We have a request for you to guide millions of Muslims on this particular subject. Is anyone who says the shahadatayn, turns towards the qiblah, prays the salah, and follows one of the eight schools of thought (Hanafi, Shafi‘i, Maliki, Hanbali, Ja‘fari, Zaydi, Ibadi, or Zahiri) counted as Muslim with their lives, honour, and property being inviolable?
Firstly, anyone who utters the shahadatayn, does not contradict it in their speech and does not hold enmity and hostility towards the Ahl al-Bayt (A) is considered a Muslim1.
Secondly, from the viewpoint of the Shi‘is, the Ahl al-Sunnah are counted as Muslims, and all of the laws of Islam apply to them. Marrying them is permissible. They can inherit from Shi‘is, and Shi‘is can inherit from them. The lives property and honour of all of them are inviolable. Statements that claim that Shi‘is consider those who fought in the Battle of Badr [with the Prophet (S)], those [who took the pact of] Bay’at al-Ridwan [with the Prophet (S)], the believing Emigrants and Helpers, and the leaders of the Islamic schools of thought and their followers are unbelievers are pure lies.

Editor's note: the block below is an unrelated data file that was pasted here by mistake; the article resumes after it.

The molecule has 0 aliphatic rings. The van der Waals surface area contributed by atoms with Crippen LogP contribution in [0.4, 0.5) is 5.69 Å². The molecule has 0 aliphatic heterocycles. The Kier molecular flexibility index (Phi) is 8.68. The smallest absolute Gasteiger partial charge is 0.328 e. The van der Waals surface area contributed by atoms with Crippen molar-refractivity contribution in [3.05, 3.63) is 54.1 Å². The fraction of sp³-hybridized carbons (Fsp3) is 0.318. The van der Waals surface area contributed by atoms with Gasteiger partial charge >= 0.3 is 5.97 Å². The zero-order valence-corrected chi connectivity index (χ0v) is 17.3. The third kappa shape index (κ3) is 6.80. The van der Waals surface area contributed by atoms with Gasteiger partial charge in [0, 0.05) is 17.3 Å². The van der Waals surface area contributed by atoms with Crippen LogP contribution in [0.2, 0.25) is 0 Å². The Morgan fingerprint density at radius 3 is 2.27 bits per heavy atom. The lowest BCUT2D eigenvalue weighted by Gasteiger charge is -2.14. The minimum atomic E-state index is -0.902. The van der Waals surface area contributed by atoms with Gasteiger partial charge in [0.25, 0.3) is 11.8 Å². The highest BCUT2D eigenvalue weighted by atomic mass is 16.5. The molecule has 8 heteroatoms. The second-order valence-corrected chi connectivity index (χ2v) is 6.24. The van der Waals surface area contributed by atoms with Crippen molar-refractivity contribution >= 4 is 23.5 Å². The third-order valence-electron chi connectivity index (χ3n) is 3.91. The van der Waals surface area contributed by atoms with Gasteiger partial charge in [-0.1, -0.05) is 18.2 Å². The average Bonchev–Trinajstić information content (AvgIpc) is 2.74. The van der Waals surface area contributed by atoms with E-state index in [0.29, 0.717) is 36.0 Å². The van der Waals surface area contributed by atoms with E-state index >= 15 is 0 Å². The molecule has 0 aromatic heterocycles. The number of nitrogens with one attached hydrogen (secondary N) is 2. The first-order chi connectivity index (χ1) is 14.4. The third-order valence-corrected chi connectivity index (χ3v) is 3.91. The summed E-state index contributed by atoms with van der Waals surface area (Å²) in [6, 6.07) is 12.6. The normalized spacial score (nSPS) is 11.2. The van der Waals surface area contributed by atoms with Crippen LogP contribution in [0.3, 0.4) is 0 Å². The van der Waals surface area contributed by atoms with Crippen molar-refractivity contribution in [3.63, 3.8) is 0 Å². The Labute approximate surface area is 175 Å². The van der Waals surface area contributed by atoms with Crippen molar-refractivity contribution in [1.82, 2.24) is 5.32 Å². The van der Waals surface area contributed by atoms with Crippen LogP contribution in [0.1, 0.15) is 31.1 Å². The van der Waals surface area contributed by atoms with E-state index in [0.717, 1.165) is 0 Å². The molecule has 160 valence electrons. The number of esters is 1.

Cursing the revered figures of the Ahl al-Sunnah is contrary to the teachings the Ahl al-Bayt imparted to their Shi‘is and their students2.
I love everyone. The religion of Islam is the religion of love, and I am surprised at how (our) enemies could create a schism between our schools of thought. Shi‘is should defend the social and political rights of the Ahl al-Sunnah before they defend their own rights. Our discourse should be an invitation to unity. Just as I said before, I am saying now that you should not say “The Sunnis are our brothers”; rather you should say, “Sunnis are our life”. I listen to the sermons of the Sunni imams of the Friday prayers more often than the sermons of the Shi‘is. We don’t believe in differences between Arabs and Kurds. Islam brings all of us together. In researching Islamic law, I used to cite the fatawa of the Ahl al-Sunnah. We are united in our Ka‘bah, salat, and fasting3.